From the kitchen of One Perfect Bite...One of the great delights of living in the part of Oregon that I call home, is our proximity to truck farms and orchards. While our weather, of late, has been wildly unpredictable, local farmers have had a great summer and the bins at farm stands are sagging under the weight of this year's harvest. Each summer, the Silver Fox and I make a pilgrimage to our favorite farms for fruit and produce to put by for the winter ahead. This is very picturesque country and the journey takes us into valleys where the clock seems to tick more slowly and the eye captures a panorama that rotates and changes at a slower pace than the cities that surround it. We count ourselves especially blessed because many of these farmers sell their produce in forms that are near-ready for the kettle or the freezer. If I'm willing to buy in quantity, I can purchase pitted cherries, cut beans and corn that is scraped from cobs before my very eyes. Many of these farmers are also willing to share old family recipes with customers they consider to be regulars. One of the places we frequent each year is Hentze Family Farm and I want to pass their recipe for frozen corn casserole on to you tonight. I make it at this time of year, but I hide four bags of it the back of my freezer for our Thanksgiving and Christmas dinners. The recipe is simple and I thought it would be perfect addition to my Frugal Foodie Friday recipe collection. I hope those of you who can buy corn in bulk will give the recipe a try. Here is how the freezer version of corn casserole is made.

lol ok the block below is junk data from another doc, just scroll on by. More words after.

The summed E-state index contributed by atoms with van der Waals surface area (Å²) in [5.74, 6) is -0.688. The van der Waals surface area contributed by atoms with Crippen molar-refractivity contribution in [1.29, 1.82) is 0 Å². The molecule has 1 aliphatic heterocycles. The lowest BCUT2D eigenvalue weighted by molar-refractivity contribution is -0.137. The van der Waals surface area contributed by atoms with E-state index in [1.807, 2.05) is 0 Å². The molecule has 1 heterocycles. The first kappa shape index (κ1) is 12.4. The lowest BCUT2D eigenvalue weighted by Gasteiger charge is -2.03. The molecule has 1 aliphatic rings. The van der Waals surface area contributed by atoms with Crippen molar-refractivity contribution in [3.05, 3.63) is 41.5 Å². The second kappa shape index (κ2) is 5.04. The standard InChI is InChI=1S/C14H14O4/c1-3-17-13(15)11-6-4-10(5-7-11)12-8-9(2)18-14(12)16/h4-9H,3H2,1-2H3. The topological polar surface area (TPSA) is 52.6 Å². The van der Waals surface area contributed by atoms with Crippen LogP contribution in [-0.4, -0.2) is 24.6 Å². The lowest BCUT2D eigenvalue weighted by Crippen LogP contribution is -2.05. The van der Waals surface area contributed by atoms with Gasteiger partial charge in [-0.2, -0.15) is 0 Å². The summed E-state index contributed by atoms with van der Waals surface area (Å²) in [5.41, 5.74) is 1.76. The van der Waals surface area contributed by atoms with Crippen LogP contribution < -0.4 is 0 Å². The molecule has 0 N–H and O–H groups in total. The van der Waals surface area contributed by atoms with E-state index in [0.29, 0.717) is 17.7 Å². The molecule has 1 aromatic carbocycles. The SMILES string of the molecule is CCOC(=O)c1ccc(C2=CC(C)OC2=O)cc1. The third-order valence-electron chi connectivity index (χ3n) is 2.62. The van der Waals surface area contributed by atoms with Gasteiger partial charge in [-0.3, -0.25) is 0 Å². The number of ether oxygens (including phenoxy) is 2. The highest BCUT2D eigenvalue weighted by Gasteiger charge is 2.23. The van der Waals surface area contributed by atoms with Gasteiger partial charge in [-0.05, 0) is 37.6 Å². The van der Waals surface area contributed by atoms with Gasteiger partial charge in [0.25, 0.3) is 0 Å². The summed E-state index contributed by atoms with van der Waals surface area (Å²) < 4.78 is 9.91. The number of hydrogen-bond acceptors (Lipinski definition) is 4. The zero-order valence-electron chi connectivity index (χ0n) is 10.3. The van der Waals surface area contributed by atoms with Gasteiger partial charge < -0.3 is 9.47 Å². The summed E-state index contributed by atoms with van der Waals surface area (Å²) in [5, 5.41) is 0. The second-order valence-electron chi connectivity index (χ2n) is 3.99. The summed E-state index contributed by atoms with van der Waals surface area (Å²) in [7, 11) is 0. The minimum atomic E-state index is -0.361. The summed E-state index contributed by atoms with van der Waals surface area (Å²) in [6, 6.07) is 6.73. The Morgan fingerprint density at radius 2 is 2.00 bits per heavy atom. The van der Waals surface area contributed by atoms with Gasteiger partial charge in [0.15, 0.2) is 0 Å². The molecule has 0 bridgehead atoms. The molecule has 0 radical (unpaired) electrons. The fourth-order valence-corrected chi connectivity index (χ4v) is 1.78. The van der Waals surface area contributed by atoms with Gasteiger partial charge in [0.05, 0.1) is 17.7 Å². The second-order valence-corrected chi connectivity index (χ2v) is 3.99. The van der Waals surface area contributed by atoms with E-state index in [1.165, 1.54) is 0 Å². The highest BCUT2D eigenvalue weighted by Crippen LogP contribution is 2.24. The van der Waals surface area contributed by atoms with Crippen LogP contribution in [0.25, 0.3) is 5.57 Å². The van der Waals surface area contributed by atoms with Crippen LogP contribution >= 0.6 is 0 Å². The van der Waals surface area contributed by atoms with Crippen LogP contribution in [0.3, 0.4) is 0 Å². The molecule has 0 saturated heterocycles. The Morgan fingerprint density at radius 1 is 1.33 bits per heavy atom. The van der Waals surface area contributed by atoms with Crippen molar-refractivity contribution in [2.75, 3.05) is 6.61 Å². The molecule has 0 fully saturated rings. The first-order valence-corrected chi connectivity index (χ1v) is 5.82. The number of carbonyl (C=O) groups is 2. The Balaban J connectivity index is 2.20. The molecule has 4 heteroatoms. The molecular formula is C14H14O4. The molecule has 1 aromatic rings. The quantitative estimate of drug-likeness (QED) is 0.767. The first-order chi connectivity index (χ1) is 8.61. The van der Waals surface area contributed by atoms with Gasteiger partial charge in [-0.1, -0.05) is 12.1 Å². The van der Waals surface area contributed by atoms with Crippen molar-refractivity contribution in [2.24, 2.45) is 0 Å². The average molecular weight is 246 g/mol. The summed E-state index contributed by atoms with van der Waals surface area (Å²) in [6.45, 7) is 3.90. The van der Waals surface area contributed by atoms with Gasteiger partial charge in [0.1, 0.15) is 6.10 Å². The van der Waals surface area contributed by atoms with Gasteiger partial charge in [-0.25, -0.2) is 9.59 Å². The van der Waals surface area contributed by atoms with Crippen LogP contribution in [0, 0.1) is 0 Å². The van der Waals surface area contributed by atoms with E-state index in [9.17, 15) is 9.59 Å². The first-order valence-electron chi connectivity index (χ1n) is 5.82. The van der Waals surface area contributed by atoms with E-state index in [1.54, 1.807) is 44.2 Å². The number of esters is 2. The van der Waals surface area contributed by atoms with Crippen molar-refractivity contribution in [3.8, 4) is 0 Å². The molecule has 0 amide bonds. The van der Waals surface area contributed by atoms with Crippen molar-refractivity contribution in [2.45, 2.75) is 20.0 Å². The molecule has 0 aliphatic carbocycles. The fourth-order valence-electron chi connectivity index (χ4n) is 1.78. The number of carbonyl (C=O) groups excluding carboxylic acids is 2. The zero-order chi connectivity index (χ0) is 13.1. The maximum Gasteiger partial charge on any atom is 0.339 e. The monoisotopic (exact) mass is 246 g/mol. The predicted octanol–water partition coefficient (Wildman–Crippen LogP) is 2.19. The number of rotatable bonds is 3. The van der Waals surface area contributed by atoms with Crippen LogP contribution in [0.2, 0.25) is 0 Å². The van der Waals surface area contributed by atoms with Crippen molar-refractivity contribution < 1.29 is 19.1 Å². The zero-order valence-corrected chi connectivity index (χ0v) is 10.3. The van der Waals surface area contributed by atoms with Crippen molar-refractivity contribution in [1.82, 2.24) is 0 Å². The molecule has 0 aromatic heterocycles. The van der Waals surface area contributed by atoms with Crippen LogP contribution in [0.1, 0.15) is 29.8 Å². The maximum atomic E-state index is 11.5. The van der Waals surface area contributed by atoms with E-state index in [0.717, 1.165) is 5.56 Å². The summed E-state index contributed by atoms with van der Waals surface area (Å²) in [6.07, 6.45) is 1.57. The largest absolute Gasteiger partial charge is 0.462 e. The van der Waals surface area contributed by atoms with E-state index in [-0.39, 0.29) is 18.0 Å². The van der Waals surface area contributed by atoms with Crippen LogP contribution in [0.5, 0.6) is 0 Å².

Frozen Corn Casserole...from the kitchen of One Perfect Bite courtesy of Hentze Farms
17 cups cut corn
1 pound salted butter, melted
1 pint light cream or half and half
Salt and Pepper to taste
1) Preheat oven to 325 degrees F.
2) Mix corn, butter and light cream in a roasting pan. Season to taste with salt and pepper. Cover corn with parchment or wax paper to prevent browning. Bake for 1 hour, stirring often.
3) Set pan on a tray of ice to cool. Adjust corn mixture with salt and pepper to taste. Package in zip-lock freezer bags, leaving bags open. Place bags upright in another tray of ice to cool. When chilled completely, squeeze air from bags and zip shut. Freeze. Yield: About 5 pounds or 5 bags of freezer corn.
4) To serve: Thaw corn and heat only until hot. Do not overcook.
One Year Ago Today: Two Years Ago Today:Week of Groceries from Kitchens Around the World Jasmine Rice with Scallions and Peanuts
Three Years Ago Today: Four Years Ago Today:Lime Sherbet and Sorbet Chunky Oatmeal Cookies